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The New York Maths

The Philadelphia Phillies’ win probability was a cool 100 percent entering the ninth inning on Thursday

On Thursday night, the New York Mets pulled off the MLB comeback of the year so far, rallying from a 7-1 deficit in the top of the ninth inning to beat the Philadelphia Phillies 8-7. Led by two hits in the final frame from Starling Marte, the Mets roared back from certain defeat to claim their 19th win of the season.

And when we say "certain," we mean it. Before Marte's infield single, Lindor's two-run blast, Alonso's double down the left field line, McNeil's single through the hole, Canha's pitcher bank shot, Davis' RBI double, Nimmo's game-tying single, and Marte's go-ahead double, Baseball Savant had the Phillies’ ninth-inning win probability at a cool 100 percent.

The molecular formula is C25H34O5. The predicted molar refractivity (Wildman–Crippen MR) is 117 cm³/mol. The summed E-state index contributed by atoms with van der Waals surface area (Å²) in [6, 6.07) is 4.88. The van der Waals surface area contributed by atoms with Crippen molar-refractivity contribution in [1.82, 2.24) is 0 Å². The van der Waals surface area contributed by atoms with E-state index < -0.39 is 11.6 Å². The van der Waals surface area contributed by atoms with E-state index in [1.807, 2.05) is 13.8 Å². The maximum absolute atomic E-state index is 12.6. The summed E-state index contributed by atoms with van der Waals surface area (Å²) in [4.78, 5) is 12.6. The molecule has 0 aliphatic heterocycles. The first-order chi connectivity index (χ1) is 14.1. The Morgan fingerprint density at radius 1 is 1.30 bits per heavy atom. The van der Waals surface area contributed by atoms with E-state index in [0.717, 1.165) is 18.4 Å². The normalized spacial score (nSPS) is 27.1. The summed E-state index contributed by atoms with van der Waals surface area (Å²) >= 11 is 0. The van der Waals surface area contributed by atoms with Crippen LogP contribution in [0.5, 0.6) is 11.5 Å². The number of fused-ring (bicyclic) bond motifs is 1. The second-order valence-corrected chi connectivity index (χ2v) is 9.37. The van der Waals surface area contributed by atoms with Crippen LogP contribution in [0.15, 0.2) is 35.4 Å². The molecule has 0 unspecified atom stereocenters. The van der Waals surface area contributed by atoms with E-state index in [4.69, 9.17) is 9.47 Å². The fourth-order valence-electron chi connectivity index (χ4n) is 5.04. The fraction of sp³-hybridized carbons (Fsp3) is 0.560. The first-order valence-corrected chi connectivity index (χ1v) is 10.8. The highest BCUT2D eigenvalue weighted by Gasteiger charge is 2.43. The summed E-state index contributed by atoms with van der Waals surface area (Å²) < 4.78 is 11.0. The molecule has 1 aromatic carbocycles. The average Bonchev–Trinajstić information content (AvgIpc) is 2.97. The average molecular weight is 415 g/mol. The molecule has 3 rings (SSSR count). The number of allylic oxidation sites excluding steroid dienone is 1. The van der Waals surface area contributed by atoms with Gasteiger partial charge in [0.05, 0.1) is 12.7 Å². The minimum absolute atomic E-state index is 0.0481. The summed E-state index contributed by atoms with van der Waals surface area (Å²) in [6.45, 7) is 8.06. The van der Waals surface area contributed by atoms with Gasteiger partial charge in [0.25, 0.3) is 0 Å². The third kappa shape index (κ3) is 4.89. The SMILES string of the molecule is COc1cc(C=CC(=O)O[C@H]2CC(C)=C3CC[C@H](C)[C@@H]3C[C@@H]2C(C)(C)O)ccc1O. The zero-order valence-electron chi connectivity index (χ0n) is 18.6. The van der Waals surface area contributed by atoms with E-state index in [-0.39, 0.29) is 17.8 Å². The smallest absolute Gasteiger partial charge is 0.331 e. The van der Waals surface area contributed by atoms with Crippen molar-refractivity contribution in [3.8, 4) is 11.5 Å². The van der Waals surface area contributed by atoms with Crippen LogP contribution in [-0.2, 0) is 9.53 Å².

We’re no mathematicians, but we’re pretty sure that's the theoretical limit. In fact, when a probability reaches 100 percent, it ceases to become probability and instead becomes fact. But not in baseball. Nothing about baseball makes sense. Nothing about baseball adheres to givens and certainties. It’s a sport where you can hit the same ball the same way twice and get two totally different results. It’s a sport where the field isn’t square, it’s a square tilted on its tip. It’s a sport where fans who are terrified of goats turn their hats inside out while eating tasteless kettle corn during a game that lasts nine periods instead of an even 10. In this bizarro world where it’s opposite day every day, 100% might as well be 0%.

But don’t take our word for it. Just ask the Phillies